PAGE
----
Straight into the discussion this month as we talked about whether a man can write effectively as a female narrator. The general feeling was yes but we did wonder whether that was because the translation was so good and if the characterisation of Smilla was equally as good in its native Danish. We did agree that she does come across complete as a person and a character.
We then asked if any scientific understanding enhances the enjoyment of the book. Mostly because I didn’t understand the science bits and so found the book hard to read. Everyone else loved those parts with some exploring further after reading.
For some reason we questioned Smilla’s sense of direction which led to a lovely story of Helen not being able to find her way out of the toilets in a shopping mall. I love book club!
We then moved onto the cultural divide of Greenland versus Denmark and how it’s not often you see something written from a Greenlandic point of view discussing how this affects our characters.
Going onto then what seems to be a new part of Outlaws – discussing the film adaption as so many of our choices seem to have been made into movies lately. As usual it seems to have been Americanised with the ending completely re-written so there is a definitive finish rather than the books ambiguous ending. We agreed we found the book ending more refreshing and liked the idea of the reader drawing their own conclusions of what happened to the characters.
Also why was Jim Broadbent in the film?? Not your typical Scandinavian actor. Although we agreed he’d be a better choice for The Mechanic than the actual one of Gabriel Byrne. Speaking of which – discussing the Mechanic we wondered why no one was ever happy in a Scandinavian novel.
We enjoyed the writing style commenting on the choice of words used in the translation and how they flowed really well. A good mix of some Danish and German words thrown in. We liked the alternate theory of why dinosaurs died out – being attacked by parasites although it would be difficult to prove.
Are you a giver this year? Then why not join Leeds book Club at The White Swan in Leeds City Centre from 6pm to share your book choice. Lets get people reading. Contact us on email@example.com and get involved!!!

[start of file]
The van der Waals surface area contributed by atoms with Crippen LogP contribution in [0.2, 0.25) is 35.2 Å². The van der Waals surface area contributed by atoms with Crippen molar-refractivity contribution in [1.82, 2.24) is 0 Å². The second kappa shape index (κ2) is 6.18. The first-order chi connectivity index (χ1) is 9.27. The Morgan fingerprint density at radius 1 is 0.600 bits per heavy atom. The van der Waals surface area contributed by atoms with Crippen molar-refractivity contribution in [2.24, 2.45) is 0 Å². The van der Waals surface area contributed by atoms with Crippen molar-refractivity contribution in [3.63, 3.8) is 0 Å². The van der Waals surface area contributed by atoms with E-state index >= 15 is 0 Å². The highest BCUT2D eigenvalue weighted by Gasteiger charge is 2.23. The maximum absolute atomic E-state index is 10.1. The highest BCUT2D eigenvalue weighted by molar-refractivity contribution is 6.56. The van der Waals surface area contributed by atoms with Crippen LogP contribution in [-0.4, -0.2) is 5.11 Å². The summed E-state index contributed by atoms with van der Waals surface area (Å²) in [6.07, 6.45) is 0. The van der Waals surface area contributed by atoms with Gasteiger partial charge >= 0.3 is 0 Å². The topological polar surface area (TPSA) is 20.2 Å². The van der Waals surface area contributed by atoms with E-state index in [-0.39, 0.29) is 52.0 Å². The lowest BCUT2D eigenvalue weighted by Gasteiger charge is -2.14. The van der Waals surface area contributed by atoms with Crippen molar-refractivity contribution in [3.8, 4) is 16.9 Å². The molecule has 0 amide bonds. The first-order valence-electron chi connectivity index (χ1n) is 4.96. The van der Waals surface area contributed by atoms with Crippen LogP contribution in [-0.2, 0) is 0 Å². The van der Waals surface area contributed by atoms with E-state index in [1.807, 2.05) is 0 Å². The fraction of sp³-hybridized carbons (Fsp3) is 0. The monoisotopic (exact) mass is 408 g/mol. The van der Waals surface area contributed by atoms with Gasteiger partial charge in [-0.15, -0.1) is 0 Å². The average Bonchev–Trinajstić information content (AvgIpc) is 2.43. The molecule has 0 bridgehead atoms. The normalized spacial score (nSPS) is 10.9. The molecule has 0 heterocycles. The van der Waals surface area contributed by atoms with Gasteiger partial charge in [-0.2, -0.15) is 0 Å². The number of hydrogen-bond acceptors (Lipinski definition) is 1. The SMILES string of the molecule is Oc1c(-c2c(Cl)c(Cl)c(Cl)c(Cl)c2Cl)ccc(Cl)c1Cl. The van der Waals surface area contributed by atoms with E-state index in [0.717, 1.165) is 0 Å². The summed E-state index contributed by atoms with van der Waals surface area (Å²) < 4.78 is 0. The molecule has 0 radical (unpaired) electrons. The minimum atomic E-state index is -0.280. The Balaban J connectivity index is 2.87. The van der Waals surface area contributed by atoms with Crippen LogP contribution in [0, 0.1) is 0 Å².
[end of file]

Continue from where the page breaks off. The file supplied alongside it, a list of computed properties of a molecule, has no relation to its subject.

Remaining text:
Find out what happened last year here
‘World Book Night is an annual celebration of reading and books that takes place on 23 April. It sees passionate volunteers give out hundreds of thousands of books in their communities to share their love of reading with people who don’t read regularly or own books. World Book Night is run by The Reading Agency, a national charity that inspires people to become confident and enthusiastic readers to help give them an equal chance in life’ – Blurb from the world book Night site
We would love it if our book clubbers would bring their bakes on the night.
We have had some amazing bakes brought and would love to see them again!
Just bring them along, and with any books you wish to swap!
See previous bakes here
This morning I came across this article on Packed Lunch ideas from Fictional Foods which instantly made me hungry and prompted me to try and remember my favourite fictional foods.
I always wanted to go to one of the midnight feasts at Malory Towers (@isfromupnorth – you with me?) – though I’d avoid the hard boiled eggs that Enid Blyton seemed to find an essential ingredient of all young peoples meals. And if Aunt Marilla (Anne of Green Gables) had ever offered to bake for me – I’d have jumped at the chance!
I’m pretty sure that it was a similarly aged book that had me try nettle tea for the first time (result – my nana apparently used to greatly enjoy it, me…not so much!) though I can’t for the life of me think what it was! And of course the bitter disappointment that I felt upon first tasting Turkish Delight – after reading about it in The Lion, the Witch and the Wardrobe – still pangs to this day.
A quick search on the internet lead me to Fiction Food – a website that is devoted to food stuffs found in books, comics, manga, tv and films – as well as Ficitonal Food – which appears to specialist in creating foods appropriate for particular fictional worlds – such as Game of Thrones, The Hunger Games (oooh, peeta’s cheese buns sounded good!) and Harry Potter (though I’m a bit like Hermione in that I’m not sure that I actually count the feasts – after all that was the (unpaid) work of Elves and not really something that I can actually replicate).
It’s probably important for me to point out now that I do NOT cook. Or bake. Nor have I ever demonstrated anything like a basic proficiency in the kitchen. However, I was so caught up in the world created by Fannie Flagg in Fried Green Tomatoes at the Whistle Stop Cafe that I’ve tried at least half of Sipsey’s recipes in the back of the book!
What are your favourite fictional foods? Have you actually tried to make them? Did it work?
Also – any fictional foods that you just LOATHE? Lembas bread (Lord of the Rings) doesn’t count – bland ain’t always bad you know! The brain and noodle soup from iZombie does qualify – it sounds pretty awful to me!! I was always equally torn with regards to Roald Dahl – some of it sounded wonderful – other bits sounded just HORRIFIC!
*Just asked himself – he got the tip to add sherry into omlettes from Happy Like Barnacles.